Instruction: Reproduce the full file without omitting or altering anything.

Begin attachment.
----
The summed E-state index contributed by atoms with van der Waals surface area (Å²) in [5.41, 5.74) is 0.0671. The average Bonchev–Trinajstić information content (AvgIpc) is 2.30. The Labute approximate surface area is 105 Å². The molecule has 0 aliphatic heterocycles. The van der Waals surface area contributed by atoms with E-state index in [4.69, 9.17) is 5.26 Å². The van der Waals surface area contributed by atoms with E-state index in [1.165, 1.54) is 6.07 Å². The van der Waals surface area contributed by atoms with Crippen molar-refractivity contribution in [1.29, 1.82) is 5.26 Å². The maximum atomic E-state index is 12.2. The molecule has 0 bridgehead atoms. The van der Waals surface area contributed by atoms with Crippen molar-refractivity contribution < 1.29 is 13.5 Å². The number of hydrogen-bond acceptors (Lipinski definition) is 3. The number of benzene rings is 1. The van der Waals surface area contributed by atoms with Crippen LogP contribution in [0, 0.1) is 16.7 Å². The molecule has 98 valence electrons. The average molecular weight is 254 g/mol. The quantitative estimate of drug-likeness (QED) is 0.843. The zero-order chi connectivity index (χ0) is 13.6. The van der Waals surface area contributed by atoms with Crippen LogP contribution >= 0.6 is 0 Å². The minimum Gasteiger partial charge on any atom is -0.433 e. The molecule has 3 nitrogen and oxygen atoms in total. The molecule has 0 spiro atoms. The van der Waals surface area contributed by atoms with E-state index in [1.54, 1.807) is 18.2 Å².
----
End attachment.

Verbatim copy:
The summed E-state index contributed by atoms with van der Waals surface area (Å²) in [5.41, 5.74) is 0.0671. The average Bonchev–Trinajstić information content (AvgIpc) is 2.30. The Labute approximate surface area is 105 Å². The molecule has 0 aliphatic heterocycles. The van der Waals surface area contributed by atoms with E-state index in [4.69, 9.17) is 5.26 Å². The van der Waals surface area contributed by atoms with E-state index in [1.165, 1.54) is 6.07 Å². The van der Waals surface area contributed by atoms with Crippen molar-refractivity contribution in [1.29, 1.82) is 5.26 Å². The maximum atomic E-state index is 12.2. The molecule has 0 bridgehead atoms. The van der Waals surface area contributed by atoms with Crippen molar-refractivity contribution < 1.29 is 13.5 Å². The number of hydrogen-bond acceptors (Lipinski definition) is 3. The number of benzene rings is 1. The van der Waals surface area contributed by atoms with Crippen LogP contribution in [0, 0.1) is 16.7 Å². The molecule has 98 valence electrons. The average molecular weight is 254 g/mol. The quantitative estimate of drug-likeness (QED) is 0.843. The zero-order chi connectivity index (χ0) is 13.6. The van der Waals surface area contributed by atoms with Crippen LogP contribution >= 0.6 is 0 Å². The minimum Gasteiger partial charge on any atom is -0.433 e. The molecule has 3 nitrogen and oxygen atoms in total. The molecule has 0 spiro atoms. The van der Waals surface area contributed by atoms with E-state index in [1.54, 1.807) is 18.2 Å².